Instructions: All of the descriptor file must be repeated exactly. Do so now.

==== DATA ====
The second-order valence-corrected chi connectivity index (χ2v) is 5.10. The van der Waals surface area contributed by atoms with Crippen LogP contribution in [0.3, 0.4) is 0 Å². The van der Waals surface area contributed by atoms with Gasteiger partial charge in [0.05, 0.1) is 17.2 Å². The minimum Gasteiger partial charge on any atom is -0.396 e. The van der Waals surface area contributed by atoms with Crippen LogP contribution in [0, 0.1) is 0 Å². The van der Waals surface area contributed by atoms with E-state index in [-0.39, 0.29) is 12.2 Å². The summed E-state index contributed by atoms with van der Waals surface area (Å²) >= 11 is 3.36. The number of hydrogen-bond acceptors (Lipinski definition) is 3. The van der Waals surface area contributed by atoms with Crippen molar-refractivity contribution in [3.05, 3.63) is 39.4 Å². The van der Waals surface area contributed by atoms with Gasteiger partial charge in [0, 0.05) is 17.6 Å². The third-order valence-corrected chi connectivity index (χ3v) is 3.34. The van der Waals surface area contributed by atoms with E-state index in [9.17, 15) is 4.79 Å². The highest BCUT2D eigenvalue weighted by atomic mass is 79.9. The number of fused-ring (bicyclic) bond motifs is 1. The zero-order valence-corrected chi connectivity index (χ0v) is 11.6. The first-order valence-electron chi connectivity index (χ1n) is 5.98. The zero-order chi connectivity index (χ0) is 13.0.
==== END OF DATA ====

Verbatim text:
The second-order valence-corrected chi connectivity index (χ2v) is 5.10. The van der Waals surface area contributed by atoms with Crippen LogP contribution in [0.3, 0.4) is 0 Å². The van der Waals surface area contributed by atoms with Gasteiger partial charge in [0.05, 0.1) is 17.2 Å². The minimum Gasteiger partial charge on any atom is -0.396 e. The van der Waals surface area contributed by atoms with Crippen LogP contribution in [0, 0.1) is 0 Å². The van der Waals surface area contributed by atoms with E-state index in [-0.39, 0.29) is 12.2 Å². The summed E-state index contributed by atoms with van der Waals surface area (Å²) >= 11 is 3.36. The number of hydrogen-bond acceptors (Lipinski definition) is 3. The van der Waals surface area contributed by atoms with Crippen molar-refractivity contribution in [3.05, 3.63) is 39.4 Å². The van der Waals surface area contributed by atoms with Gasteiger partial charge in [0, 0.05) is 17.6 Å². The third-order valence-corrected chi connectivity index (χ3v) is 3.34. The van der Waals surface area contributed by atoms with E-state index in [9.17, 15) is 4.79 Å². The highest BCUT2D eigenvalue weighted by atomic mass is 79.9. The number of fused-ring (bicyclic) bond motifs is 1. The zero-order valence-corrected chi connectivity index (χ0v) is 11.6. The first-order valence-electron chi connectivity index (χ1n) is 5.98. The zero-order chi connectivity index (χ0) is 13.0.